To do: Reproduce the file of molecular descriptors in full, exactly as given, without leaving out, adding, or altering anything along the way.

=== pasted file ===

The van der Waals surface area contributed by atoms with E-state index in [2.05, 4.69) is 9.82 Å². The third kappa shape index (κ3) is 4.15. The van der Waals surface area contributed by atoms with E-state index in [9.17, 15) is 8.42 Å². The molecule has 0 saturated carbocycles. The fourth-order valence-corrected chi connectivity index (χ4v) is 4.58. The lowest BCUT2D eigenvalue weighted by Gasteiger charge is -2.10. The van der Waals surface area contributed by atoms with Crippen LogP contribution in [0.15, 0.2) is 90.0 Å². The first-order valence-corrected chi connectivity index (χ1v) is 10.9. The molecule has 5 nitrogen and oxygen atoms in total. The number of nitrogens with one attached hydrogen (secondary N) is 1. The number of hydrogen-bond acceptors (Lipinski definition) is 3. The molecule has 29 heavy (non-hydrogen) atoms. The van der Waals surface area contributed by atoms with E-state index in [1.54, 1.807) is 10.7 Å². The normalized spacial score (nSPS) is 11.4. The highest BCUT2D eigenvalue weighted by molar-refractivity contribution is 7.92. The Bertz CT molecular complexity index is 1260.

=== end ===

The van der Waals surface area contributed by atoms with E-state index in [2.05, 4.69) is 9.82 Å². The third kappa shape index (κ3) is 4.15. The van der Waals surface area contributed by atoms with E-state index in [9.17, 15) is 8.42 Å². The molecule has 0 saturated carbocycles. The fourth-order valence-corrected chi connectivity index (χ4v) is 4.58. The lowest BCUT2D eigenvalue weighted by Gasteiger charge is -2.10. The van der Waals surface area contributed by atoms with Crippen LogP contribution in [0.15, 0.2) is 90.0 Å². The first-order valence-corrected chi connectivity index (χ1v) is 10.9. The molecule has 5 nitrogen and oxygen atoms in total. The number of nitrogens with one attached hydrogen (secondary N) is 1. The number of hydrogen-bond acceptors (Lipinski definition) is 3. The molecule has 29 heavy (non-hydrogen) atoms. The van der Waals surface area contributed by atoms with E-state index in [1.54, 1.807) is 10.7 Å². The normalized spacial score (nSPS) is 11.4. The highest BCUT2D eigenvalue weighted by molar-refractivity contribution is 7.92. The Bertz CT molecular complexity index is 1260.